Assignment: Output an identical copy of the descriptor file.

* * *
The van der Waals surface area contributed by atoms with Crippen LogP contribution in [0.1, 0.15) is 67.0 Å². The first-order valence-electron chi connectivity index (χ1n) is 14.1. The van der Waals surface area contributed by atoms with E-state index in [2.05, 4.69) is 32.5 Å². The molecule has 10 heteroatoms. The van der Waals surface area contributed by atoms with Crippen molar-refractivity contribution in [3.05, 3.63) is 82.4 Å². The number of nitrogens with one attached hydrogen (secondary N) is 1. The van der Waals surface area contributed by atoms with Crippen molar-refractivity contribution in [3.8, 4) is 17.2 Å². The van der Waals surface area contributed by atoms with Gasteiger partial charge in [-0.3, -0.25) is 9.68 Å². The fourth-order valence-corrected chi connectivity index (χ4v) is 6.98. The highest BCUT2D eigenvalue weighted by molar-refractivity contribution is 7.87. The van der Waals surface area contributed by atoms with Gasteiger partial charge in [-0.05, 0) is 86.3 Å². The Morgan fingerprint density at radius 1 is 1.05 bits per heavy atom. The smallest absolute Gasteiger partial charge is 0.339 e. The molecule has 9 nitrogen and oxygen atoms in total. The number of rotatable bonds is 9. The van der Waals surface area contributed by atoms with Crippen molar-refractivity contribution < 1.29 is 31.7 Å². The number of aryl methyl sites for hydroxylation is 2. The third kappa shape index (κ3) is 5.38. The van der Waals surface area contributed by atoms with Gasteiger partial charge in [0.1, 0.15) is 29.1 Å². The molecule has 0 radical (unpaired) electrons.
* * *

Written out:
The van der Waals surface area contributed by atoms with Crippen LogP contribution in [0.1, 0.15) is 67.0 Å². The first-order valence-electron chi connectivity index (χ1n) is 14.1. The van der Waals surface area contributed by atoms with E-state index in [2.05, 4.69) is 32.5 Å². The molecule has 10 heteroatoms. The van der Waals surface area contributed by atoms with Crippen molar-refractivity contribution in [3.05, 3.63) is 82.4 Å². The number of nitrogens with one attached hydrogen (secondary N) is 1. The van der Waals surface area contributed by atoms with Crippen molar-refractivity contribution in [3.8, 4) is 17.2 Å². The van der Waals surface area contributed by atoms with Gasteiger partial charge in [-0.3, -0.25) is 9.68 Å². The fourth-order valence-corrected chi connectivity index (χ4v) is 6.98. The highest BCUT2D eigenvalue weighted by molar-refractivity contribution is 7.87. The van der Waals surface area contributed by atoms with Gasteiger partial charge in [-0.05, 0) is 86.3 Å². The Morgan fingerprint density at radius 1 is 1.05 bits per heavy atom. The smallest absolute Gasteiger partial charge is 0.339 e. The molecule has 9 nitrogen and oxygen atoms in total. The number of rotatable bonds is 9. The van der Waals surface area contributed by atoms with Crippen molar-refractivity contribution < 1.29 is 31.7 Å². The number of aryl methyl sites for hydroxylation is 2. The third kappa shape index (κ3) is 5.38. The van der Waals surface area contributed by atoms with Gasteiger partial charge in [0.1, 0.15) is 29.1 Å². The molecule has 0 radical (unpaired) electrons.